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Student Projects in Environmental Science. Edition No. 1

  • ID: 5224580
  • Book
  • May 2008
  • 174 Pages
  • John Wiley and Sons Ltd
Research projects are among the core components of many undergraduate and Masters degrees within environmental science and physical geography, and students  increasingly undertake courses in quantitative research methodology before starting on their own assignment. This one-stop-shop text guides students through their research project from the initial stages of choosing a suitable topic, of conducting the relevant experiments and interpreting the data, through to effective presentation of the results.
  • Takes a case-study approach to illustrate the range of environmental science topics, with cases supplied by specialists in the field.
  • Practical worked examples and self-assessment tasks illustrate key statistical and mathematical points so as to keep heavy theory to a minimum
  • Covers software such as Excel, SPSS and mathematical modelling, and includes statistical tables
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1 General strategies for completing your research project successfully.

1.1 Introduction – why is this book necessary?

1.2 What on earth am I going to do for my research project?

1.3 Fundamentals of scientific research, the generation and testing of hypotheses (see also Chapter 4).

1.4 What constitutes research? Distinguishing between monitoring and research.

1.5 Project planning.

1.6 Conducting your project safely. 

1.7 How to conduct a literature review (see also chapter 7).

1.8 How to be a research student.

1.9 How to manage your supervisor.

1.10 Summary.

2 Gathering your data.

2.1 Different types of data.

2.2 Designing an experimental research project.

2.3 How reliable are your data?

3 How to summarise your data.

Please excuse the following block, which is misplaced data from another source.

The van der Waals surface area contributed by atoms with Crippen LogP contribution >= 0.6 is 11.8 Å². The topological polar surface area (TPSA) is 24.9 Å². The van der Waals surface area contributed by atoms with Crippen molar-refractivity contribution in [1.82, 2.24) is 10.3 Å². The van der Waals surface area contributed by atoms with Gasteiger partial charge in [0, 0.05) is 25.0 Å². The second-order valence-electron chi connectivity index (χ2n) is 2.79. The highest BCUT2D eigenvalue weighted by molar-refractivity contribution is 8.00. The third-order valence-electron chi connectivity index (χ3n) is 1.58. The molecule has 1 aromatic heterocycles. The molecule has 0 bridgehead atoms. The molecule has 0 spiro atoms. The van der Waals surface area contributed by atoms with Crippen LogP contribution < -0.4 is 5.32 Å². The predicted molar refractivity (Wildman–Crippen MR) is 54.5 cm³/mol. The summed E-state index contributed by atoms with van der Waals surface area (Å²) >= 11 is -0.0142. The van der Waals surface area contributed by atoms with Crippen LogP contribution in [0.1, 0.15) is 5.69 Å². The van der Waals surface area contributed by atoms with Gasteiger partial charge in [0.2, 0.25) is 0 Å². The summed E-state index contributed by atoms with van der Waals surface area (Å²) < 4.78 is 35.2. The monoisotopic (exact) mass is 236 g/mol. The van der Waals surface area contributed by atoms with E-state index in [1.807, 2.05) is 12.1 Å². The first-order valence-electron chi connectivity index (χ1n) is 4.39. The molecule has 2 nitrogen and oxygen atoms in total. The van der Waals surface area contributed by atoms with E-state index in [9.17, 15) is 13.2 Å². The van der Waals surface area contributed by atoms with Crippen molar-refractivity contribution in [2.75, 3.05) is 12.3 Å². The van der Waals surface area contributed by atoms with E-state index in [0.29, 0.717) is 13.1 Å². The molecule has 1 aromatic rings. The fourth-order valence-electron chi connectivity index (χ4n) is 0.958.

3.1 Descriptive statistics.

3.2 Probabilities and data distributions.

3.3 Choosing the appropriate statistical test.

4 Testing hypotheses.

4.1 Coincidence or causality?

4.2 Relationships and differences.

4.3 Testing for differences.

5 Spotting relationships.

5.1 Linear regression – to what extent does one factor influence another?

5.2 Multiple linear regression – to what extent is a given variable influenced by a range of other variables?

5.3 Non-linear regression.

5.4 Pattern recognition.

6 Making sense of past, present and future systems – mathematical modelling.

6.1 What is a model?

6.2 Functions of models.

6.3 Which type of model should I use?

6.4 How do I build a model?

6.5 Steps in developing a model.

6.6 Illustrative case study.

7 Presenting your work.

7.1 Getting started – strategies for successful writing.

7.2 How to write your dissertation.

7.3 How to represent graphically your data.

7.4 How to cite references.

7.5 How to defend your work in an oral exam.

7.6 How to make effective oral presentations.

7.7 Summary.


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Stuart Harrad University of Birmingham, UK.

Lesley Batty University of Birmingham, UK.

Miriam Diamond The University of Toronto, Ontario, Canada.

George Arhonditsis The University of Toronto, Ontario, Canada.
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